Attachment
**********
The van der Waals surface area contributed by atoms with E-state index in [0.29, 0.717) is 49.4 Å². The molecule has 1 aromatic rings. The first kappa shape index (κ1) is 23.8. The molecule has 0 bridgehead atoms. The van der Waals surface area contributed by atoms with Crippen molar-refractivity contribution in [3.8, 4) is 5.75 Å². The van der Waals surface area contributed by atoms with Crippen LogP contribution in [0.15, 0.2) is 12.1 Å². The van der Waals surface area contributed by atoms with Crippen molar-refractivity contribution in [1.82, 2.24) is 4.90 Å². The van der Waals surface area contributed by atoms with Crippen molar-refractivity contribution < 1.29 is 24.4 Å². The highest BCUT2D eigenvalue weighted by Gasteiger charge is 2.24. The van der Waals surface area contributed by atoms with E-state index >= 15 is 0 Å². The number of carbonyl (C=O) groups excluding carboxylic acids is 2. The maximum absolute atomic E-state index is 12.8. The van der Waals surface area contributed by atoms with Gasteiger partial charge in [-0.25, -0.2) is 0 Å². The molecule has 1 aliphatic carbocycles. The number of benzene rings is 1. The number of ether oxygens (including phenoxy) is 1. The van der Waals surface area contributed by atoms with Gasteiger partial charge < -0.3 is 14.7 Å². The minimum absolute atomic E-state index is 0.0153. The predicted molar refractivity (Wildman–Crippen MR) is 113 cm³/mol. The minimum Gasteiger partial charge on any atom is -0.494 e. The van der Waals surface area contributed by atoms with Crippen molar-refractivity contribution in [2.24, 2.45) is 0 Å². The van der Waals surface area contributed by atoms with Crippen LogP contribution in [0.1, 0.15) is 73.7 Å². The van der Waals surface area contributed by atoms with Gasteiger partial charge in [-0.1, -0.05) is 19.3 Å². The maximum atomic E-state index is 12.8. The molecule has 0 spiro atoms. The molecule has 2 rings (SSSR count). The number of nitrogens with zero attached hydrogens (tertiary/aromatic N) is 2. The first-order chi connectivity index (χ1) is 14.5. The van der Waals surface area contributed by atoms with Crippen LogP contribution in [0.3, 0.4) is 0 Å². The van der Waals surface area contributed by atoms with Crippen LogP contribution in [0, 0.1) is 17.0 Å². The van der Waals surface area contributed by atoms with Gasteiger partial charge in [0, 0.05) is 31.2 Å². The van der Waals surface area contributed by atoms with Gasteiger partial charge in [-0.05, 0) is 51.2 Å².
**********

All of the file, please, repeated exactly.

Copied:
The van der Waals surface area contributed by atoms with E-state index in [0.29, 0.717) is 49.4 Å². The molecule has 1 aromatic rings. The first kappa shape index (κ1) is 23.8. The molecule has 0 bridgehead atoms. The van der Waals surface area contributed by atoms with Crippen molar-refractivity contribution in [3.8, 4) is 5.75 Å². The van der Waals surface area contributed by atoms with Crippen LogP contribution in [0.15, 0.2) is 12.1 Å². The van der Waals surface area contributed by atoms with Crippen molar-refractivity contribution in [1.82, 2.24) is 4.90 Å². The van der Waals surface area contributed by atoms with Crippen molar-refractivity contribution < 1.29 is 24.4 Å². The highest BCUT2D eigenvalue weighted by Gasteiger charge is 2.24. The van der Waals surface area contributed by atoms with E-state index >= 15 is 0 Å². The number of carbonyl (C=O) groups excluding carboxylic acids is 2. The maximum absolute atomic E-state index is 12.8. The van der Waals surface area contributed by atoms with Gasteiger partial charge in [-0.25, -0.2) is 0 Å². The molecule has 1 aliphatic carbocycles. The number of benzene rings is 1. The number of ether oxygens (including phenoxy) is 1. The van der Waals surface area contributed by atoms with Gasteiger partial charge < -0.3 is 14.7 Å². The minimum absolute atomic E-state index is 0.0153. The predicted molar refractivity (Wildman–Crippen MR) is 113 cm³/mol. The minimum Gasteiger partial charge on any atom is -0.494 e. The van der Waals surface area contributed by atoms with Crippen molar-refractivity contribution in [2.24, 2.45) is 0 Å². The van der Waals surface area contributed by atoms with Crippen LogP contribution in [0.1, 0.15) is 73.7 Å². The van der Waals surface area contributed by atoms with Gasteiger partial charge in [-0.1, -0.05) is 19.3 Å². The maximum atomic E-state index is 12.8. The molecule has 0 spiro atoms. The molecule has 2 rings (SSSR count). The number of nitrogens with zero attached hydrogens (tertiary/aromatic N) is 2. The first-order chi connectivity index (χ1) is 14.5. The van der Waals surface area contributed by atoms with Crippen LogP contribution in [0.3, 0.4) is 0 Å². The van der Waals surface area contributed by atoms with Crippen LogP contribution in [0, 0.1) is 17.0 Å². The van der Waals surface area contributed by atoms with Gasteiger partial charge in [0, 0.05) is 31.2 Å². The van der Waals surface area contributed by atoms with Gasteiger partial charge in [-0.05, 0) is 51.2 Å².